van Gogh's letters - unabridged and annotated
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Letter from Vincent van Gogh to Anthon van Rappard
The Hague, c. 27 February 1883
Relevant paintings:

"The Empty Chair, Gad's Hill, Ninth of June 1870," Fildes

Amice Rappard,

Thanks for your letter, which I had been looking forward to eagerly. Oh, I am not at all surprised to hear that you admire the sheets I sent you. Personally I cannot imagine anything more beautiful than the “Harbour of Refuge” or the “Low Lodginghouse.”

Now you must come soon to get the rest. I cannot think of a better way for you to find out which duplicates you have than to come look them over and make your selection, for making a list of the titles would be too inconvenient on all sides. If you think you won't be able to come in the near future, however, and if you would like to have them, I can make a package of all the duplicates I have and send it to you; then you can keep the ones you don't have yet and send back the rest. Remember, if you prefer it, I shall do so with the greatest of pleasure.

I have a request to make: please send me the worst print you already had of Herkomer's “Old Women's Almshouse” (from that French Illustration). I have it myself, of course, but there's somebody here I want to start a collection for, namely the painter Van der Weele, who is drawing master at the secondary school here. He himself has done some ten etchings - a bit meager but nevertheless well done - but in his studio I saw a first-rate sketch of a ploughed field in the evening, and an excellent little easel piece on wood besides, called “Loading Hay on a Wagon,” of which he has also done an etching. He is the sort of man to develop a true liking for it - at least I hope so - and it may induce him to continue to work vigorously in black and white, in lithography, etching or drawing - it doesn't matter which.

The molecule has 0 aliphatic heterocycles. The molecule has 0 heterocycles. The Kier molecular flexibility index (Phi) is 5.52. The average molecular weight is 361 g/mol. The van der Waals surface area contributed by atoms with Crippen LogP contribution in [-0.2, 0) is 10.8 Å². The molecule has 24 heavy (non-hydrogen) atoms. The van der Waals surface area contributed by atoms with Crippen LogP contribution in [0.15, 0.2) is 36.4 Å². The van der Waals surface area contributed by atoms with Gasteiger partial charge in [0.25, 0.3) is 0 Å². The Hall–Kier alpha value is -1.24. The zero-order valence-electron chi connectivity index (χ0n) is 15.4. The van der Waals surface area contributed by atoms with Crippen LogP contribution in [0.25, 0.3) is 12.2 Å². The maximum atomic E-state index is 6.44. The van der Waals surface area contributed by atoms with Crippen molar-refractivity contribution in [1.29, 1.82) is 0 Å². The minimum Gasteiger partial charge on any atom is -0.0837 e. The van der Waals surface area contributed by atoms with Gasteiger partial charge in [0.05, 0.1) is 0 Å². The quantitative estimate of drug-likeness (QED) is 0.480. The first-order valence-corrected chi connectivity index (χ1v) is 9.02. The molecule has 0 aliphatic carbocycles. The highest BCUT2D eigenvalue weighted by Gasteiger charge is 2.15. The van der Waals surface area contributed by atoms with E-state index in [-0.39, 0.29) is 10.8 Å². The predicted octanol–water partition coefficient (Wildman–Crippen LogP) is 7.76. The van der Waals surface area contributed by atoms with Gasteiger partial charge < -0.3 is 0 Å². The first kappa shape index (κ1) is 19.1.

On this man's behalf I should like to ask you to let me have all the duplicates you have available - I think you have Régamey's “Gypsies,” for instance.

I hope you'll meet him someday; he is a sound kind of fellow. In order to be sure that I don't give him any sheets you may not have yourself, I'll give you herewith a list of what I've set apart for him:


“At Death's Door”



“Hunting Field”


“Enfants assistés”

“Boat Race”




“Au bord de l'eau”

This week I bought a number of issues of this year's Illustration, Le Monde illustré and Univers Illustré. Now I have duplicates of the sheets “Enfants assistés,” all six of them, and I shall specify them again to be sure that you have them all:

- “L'abandon”

- “La creche”

- “Le change”

- “Le Numéro 68, 762”

- “Passe au réfectoire - Heure de la bouillie”

- “Sheet with sketches: rachitique, scrofuleux, etc.”

Should there be any number missing in your collection, I shall send it to you. I hope to be able to get Fildes's “Charles Dickens Empty Chair” for you. It has been promised to me.

I am sending you herewith a sample of that lithographic paper; I have scribbled a little on it with lithographic crayon and autographic ink and engraving ink, more to combine the various methods on the same sample than to advise you to tire out the uninitiated by applying so many methods at once under ordinary circumstances, of course. I scribbled it on a scrap I had left, and I have no time to do it better.

All the same it can be done - and the important thing is that you can retouch the drawing with ink on the stone itself.

The alterations in my studio have turned out very well indeed; the light is wonderful now, and I am delighted with it.

I have finished cutting out and mounting the wood engravings from the Graphic. Now that they are arranged in an orderly manner, they show up ever so much better.

Do you know Daziel as a black-and-white artist? I have a “Public House” by him - something like the one by Green - excellent.

Well, amice, perhaps I shall write more soon. I wanted to send you the sample of the lithographic paper without delay, but I am very busy. So goodbye, write again soon, and believe me,

Ever yours, Vincent

I have a magnificent Giacomelli, a large sheet representing a “Flight of Crows.”

I know your beautiful Bodmer, “Grands Ducs,” very well, but I don't have it.

There must be many fine things in that old volume of L'Illustration.

At this time, Vincent was 29 year old
Vincent van Gogh. Letter to Anthon van Rappard. Written c. 27 February 1883 in The Hague. Translated by Mrs. Johanna van Gogh-Bonger, edited by Robert Harrison, number R29.

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